Dr. Kevin Fitzgerald: What happens when you assume - Veterinary Medicine
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Dr. Kevin Fitzgerald: What happens when you assume

VETERINARY MEDICINE

Through my meager athletic endeavors as a child, I learned a harsh lesson: You must never underestimate the competition. So many times I totally misread, misjudged, or was way off base when I attempted to size up a rival team or player. I learned that things are not always what they seem. The overgrown, muscle-bound child was often pitifully uncoordinated, while the skinny, quiet boy could be astonishingly talented or unbelievably fast. Are you guilty of misjudging your clients? Do you make assumptions as to their level of understanding of their pet’s medical problems? Do you make decisions based on what you think their family wants or how much they are willing to spend? I think to some extent, we are all guilty of misreading clients. In the brief time we spend with them obtaining a history, most of us have made mistakes in gauging the needs or wishes of a client. It is human nature to assume things as we size up people. Most of the time, however, we are wrong in these assumptions. And you know what happens when you assume. So how can we avoid such assumptions and minimize the number of client misreads? First, we must take the time to talk to our clients and find out as much as we can about them. Taking an animal’s history is an art. It cannot be hurried. For ourselves, for the good of the client, and to ultimately benefit the animal, we have to find out all we can about their situation and home environment. We do this by listening. History taking is a two-way dialogue. Most times in our lives, we learn nothing while we’re talking. Sometimes veterinarians say a lot by shutting up. We must strive to inform and educate our clients. We must take the time to illustrate the animal’s problem to the owner and explain all their options (medical, surgical, palliative, referral, or otherwise). We must never decide for them what is best, or naturally assume what their course of action will be. We must take the time to weigh and consider all their alternatives (including economic realities), and genuinely be their agent and their shepherd in these decisions. They have entrusted the care of their pet to us. We must always be their advocate and tirelessly enlighten them about all of their options. We must never decide for them what is best, or naturally assume what their course of action will be. By continuously providing such service, we will avoid the pitfalls of assuming what is best for them. Help them by detailing all of the various scenarios, but let them decide what is best for their situation and for their animal. By doing this, you’ll never fail to be surprised in the direction that their choices take them. See you next week, Kev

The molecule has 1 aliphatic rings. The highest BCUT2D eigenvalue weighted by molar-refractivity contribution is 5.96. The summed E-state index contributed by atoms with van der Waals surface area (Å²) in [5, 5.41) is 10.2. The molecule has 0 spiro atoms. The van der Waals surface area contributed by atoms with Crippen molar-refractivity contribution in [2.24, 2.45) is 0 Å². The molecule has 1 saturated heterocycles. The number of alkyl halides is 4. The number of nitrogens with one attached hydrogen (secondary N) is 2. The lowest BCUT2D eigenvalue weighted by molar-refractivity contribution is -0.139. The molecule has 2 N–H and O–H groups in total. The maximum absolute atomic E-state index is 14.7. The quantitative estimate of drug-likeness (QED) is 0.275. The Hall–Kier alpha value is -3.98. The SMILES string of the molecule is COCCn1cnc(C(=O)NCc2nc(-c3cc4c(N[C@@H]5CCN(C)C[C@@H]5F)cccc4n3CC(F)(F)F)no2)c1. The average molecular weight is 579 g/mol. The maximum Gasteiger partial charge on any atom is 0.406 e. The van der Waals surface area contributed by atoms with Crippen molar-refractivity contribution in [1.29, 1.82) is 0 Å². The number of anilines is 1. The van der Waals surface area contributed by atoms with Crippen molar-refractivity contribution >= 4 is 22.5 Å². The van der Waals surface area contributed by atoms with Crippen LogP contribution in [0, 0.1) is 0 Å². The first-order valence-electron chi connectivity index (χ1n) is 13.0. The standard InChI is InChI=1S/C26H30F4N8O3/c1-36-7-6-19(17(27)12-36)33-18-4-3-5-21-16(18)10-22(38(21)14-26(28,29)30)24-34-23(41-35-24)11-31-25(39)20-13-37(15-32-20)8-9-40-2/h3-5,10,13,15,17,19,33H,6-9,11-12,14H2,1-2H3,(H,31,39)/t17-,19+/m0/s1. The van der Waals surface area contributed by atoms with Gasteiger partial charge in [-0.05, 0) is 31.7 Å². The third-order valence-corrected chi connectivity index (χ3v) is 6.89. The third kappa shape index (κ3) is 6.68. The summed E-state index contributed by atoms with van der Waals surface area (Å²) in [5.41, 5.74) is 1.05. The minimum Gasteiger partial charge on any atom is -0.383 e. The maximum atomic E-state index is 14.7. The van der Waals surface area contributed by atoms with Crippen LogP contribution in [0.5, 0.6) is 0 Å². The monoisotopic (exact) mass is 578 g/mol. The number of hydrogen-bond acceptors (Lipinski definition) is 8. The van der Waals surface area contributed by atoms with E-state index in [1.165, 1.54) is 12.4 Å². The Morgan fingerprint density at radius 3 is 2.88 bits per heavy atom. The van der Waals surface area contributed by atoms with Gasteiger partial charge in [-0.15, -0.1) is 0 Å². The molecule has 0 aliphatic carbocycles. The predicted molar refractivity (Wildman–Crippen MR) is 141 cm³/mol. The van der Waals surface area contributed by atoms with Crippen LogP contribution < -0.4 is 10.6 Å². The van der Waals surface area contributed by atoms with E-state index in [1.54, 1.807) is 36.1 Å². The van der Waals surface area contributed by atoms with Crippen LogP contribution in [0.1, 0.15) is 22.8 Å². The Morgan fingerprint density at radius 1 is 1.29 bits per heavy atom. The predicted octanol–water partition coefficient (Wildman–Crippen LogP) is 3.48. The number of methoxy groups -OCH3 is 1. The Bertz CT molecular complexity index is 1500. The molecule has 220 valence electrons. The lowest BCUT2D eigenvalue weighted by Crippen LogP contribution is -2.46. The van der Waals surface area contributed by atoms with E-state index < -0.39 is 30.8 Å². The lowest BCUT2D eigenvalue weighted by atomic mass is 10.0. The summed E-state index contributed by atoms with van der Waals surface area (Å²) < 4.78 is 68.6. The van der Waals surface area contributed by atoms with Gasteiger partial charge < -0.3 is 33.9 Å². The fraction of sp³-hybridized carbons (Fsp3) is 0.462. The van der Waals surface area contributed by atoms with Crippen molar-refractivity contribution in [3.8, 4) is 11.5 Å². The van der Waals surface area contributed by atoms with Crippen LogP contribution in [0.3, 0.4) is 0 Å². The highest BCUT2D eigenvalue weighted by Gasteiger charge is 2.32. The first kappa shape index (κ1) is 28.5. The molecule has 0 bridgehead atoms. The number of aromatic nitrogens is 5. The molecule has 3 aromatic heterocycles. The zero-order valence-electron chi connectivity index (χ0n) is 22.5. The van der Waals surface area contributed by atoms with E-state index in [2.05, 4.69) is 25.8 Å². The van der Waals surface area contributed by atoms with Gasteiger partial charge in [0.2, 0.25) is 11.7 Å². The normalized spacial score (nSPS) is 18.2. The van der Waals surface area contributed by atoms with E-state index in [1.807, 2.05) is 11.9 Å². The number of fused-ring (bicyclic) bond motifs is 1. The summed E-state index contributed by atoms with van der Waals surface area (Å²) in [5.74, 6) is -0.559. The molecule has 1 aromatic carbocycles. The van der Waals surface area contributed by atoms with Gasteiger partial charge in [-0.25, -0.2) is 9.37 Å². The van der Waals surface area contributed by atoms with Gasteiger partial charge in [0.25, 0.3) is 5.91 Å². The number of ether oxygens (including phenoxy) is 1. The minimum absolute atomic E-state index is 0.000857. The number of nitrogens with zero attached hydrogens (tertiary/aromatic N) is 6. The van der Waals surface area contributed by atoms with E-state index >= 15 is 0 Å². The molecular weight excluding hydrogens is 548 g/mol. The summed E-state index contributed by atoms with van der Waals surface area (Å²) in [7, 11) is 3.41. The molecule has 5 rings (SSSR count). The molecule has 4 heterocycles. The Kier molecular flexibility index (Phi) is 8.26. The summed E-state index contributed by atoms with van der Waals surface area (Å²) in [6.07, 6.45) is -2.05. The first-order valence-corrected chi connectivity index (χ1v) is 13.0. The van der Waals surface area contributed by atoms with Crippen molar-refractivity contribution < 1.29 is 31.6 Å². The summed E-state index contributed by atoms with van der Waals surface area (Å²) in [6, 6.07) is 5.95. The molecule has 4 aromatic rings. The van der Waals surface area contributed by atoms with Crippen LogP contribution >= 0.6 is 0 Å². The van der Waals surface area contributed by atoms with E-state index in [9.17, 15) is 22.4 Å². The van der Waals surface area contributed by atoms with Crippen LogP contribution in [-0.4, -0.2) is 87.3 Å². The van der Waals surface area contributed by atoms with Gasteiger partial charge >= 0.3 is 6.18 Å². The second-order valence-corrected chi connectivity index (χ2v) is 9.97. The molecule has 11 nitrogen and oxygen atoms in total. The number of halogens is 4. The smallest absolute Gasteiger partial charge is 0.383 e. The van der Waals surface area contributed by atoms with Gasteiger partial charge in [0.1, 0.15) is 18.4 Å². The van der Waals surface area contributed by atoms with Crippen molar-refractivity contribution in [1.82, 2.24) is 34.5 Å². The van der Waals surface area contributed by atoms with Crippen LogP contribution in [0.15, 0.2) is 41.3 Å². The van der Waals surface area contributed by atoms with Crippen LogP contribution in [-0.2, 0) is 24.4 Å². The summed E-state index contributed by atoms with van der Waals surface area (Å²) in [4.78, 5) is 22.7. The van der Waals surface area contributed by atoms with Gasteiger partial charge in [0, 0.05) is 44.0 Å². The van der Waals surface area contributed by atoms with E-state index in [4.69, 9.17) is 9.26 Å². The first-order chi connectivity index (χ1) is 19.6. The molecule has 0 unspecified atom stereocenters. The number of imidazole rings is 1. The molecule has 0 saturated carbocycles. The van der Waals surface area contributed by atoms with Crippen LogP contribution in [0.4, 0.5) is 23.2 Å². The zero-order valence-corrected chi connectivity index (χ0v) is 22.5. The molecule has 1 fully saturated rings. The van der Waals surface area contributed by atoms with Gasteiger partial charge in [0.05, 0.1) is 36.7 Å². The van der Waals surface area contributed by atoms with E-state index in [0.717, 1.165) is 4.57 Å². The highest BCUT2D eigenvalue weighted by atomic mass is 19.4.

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Source: VETERINARY MEDICINE,
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